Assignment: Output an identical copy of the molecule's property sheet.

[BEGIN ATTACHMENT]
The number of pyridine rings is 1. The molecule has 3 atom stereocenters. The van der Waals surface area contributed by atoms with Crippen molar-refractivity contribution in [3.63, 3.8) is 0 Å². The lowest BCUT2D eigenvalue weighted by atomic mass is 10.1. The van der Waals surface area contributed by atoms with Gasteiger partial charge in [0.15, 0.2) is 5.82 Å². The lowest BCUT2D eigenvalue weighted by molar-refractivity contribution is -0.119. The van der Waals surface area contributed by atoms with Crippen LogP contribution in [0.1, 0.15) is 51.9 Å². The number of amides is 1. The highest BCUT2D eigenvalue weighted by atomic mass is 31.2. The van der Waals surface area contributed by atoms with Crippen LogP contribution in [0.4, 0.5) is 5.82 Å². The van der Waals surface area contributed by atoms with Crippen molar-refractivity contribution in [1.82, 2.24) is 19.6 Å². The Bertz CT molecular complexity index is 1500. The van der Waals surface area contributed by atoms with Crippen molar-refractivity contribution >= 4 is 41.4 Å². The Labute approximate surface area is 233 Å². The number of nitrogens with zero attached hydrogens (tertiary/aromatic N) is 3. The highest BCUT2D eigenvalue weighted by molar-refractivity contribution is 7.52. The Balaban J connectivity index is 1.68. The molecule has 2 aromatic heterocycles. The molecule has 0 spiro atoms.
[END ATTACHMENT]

The number of pyridine rings is 1. The molecule has 3 atom stereocenters. The van der Waals surface area contributed by atoms with Crippen molar-refractivity contribution in [3.63, 3.8) is 0 Å². The lowest BCUT2D eigenvalue weighted by atomic mass is 10.1. The van der Waals surface area contributed by atoms with Gasteiger partial charge in [0.15, 0.2) is 5.82 Å². The lowest BCUT2D eigenvalue weighted by molar-refractivity contribution is -0.119. The van der Waals surface area contributed by atoms with Crippen LogP contribution in [0.1, 0.15) is 51.9 Å². The number of amides is 1. The highest BCUT2D eigenvalue weighted by atomic mass is 31.2. The van der Waals surface area contributed by atoms with Crippen LogP contribution in [0.4, 0.5) is 5.82 Å². The van der Waals surface area contributed by atoms with Crippen molar-refractivity contribution in [1.82, 2.24) is 19.6 Å². The Bertz CT molecular complexity index is 1500. The van der Waals surface area contributed by atoms with Crippen molar-refractivity contribution >= 4 is 41.4 Å². The Labute approximate surface area is 233 Å². The number of nitrogens with zero attached hydrogens (tertiary/aromatic N) is 3. The highest BCUT2D eigenvalue weighted by molar-refractivity contribution is 7.52. The Balaban J connectivity index is 1.68. The molecule has 2 aromatic heterocycles. The molecule has 0 spiro atoms.